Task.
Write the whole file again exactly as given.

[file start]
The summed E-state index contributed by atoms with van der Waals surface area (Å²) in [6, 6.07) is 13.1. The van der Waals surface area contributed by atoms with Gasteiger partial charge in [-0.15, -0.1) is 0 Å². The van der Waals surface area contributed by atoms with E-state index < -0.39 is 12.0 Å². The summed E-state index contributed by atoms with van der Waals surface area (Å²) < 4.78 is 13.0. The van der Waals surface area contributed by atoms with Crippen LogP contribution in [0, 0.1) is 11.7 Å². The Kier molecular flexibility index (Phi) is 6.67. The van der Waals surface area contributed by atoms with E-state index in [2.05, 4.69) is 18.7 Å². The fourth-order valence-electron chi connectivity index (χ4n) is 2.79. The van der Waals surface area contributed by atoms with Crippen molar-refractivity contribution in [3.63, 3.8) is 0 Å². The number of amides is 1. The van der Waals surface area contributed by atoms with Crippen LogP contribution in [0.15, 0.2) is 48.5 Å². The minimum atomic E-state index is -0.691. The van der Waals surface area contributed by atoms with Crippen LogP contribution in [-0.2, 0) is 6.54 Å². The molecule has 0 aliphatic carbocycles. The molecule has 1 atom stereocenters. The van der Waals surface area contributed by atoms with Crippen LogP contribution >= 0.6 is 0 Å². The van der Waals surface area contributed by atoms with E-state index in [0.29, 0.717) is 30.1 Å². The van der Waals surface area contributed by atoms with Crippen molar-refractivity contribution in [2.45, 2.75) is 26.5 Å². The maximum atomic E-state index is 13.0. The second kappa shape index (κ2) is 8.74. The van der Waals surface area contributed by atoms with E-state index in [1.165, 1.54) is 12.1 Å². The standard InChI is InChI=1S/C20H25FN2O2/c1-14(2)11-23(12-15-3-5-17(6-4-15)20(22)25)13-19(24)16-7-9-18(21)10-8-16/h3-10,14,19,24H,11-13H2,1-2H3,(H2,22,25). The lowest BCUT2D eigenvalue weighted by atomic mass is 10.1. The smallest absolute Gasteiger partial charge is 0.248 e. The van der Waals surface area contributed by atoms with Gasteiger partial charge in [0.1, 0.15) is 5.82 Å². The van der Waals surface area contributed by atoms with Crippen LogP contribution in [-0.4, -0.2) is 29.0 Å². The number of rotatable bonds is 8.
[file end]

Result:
The summed E-state index contributed by atoms with van der Waals surface area (Å²) in [6, 6.07) is 13.1. The van der Waals surface area contributed by atoms with Gasteiger partial charge in [-0.15, -0.1) is 0 Å². The van der Waals surface area contributed by atoms with E-state index < -0.39 is 12.0 Å². The summed E-state index contributed by atoms with van der Waals surface area (Å²) < 4.78 is 13.0. The van der Waals surface area contributed by atoms with Crippen LogP contribution in [0, 0.1) is 11.7 Å². The Kier molecular flexibility index (Phi) is 6.67. The van der Waals surface area contributed by atoms with E-state index in [2.05, 4.69) is 18.7 Å². The fourth-order valence-electron chi connectivity index (χ4n) is 2.79. The van der Waals surface area contributed by atoms with Crippen molar-refractivity contribution in [3.63, 3.8) is 0 Å². The number of amides is 1. The van der Waals surface area contributed by atoms with Crippen LogP contribution in [0.15, 0.2) is 48.5 Å². The minimum atomic E-state index is -0.691. The van der Waals surface area contributed by atoms with Crippen LogP contribution in [-0.2, 0) is 6.54 Å². The molecule has 0 aliphatic carbocycles. The molecule has 1 atom stereocenters. The van der Waals surface area contributed by atoms with Crippen LogP contribution >= 0.6 is 0 Å². The van der Waals surface area contributed by atoms with E-state index in [0.29, 0.717) is 30.1 Å². The van der Waals surface area contributed by atoms with Crippen molar-refractivity contribution in [2.45, 2.75) is 26.5 Å². The maximum atomic E-state index is 13.0. The second kappa shape index (κ2) is 8.74. The van der Waals surface area contributed by atoms with E-state index in [1.165, 1.54) is 12.1 Å². The standard InChI is InChI=1S/C20H25FN2O2/c1-14(2)11-23(12-15-3-5-17(6-4-15)20(22)25)13-19(24)16-7-9-18(21)10-8-16/h3-10,14,19,24H,11-13H2,1-2H3,(H2,22,25). The lowest BCUT2D eigenvalue weighted by atomic mass is 10.1. The smallest absolute Gasteiger partial charge is 0.248 e. The van der Waals surface area contributed by atoms with Gasteiger partial charge in [0.1, 0.15) is 5.82 Å². The van der Waals surface area contributed by atoms with Crippen LogP contribution in [-0.4, -0.2) is 29.0 Å². The number of rotatable bonds is 8.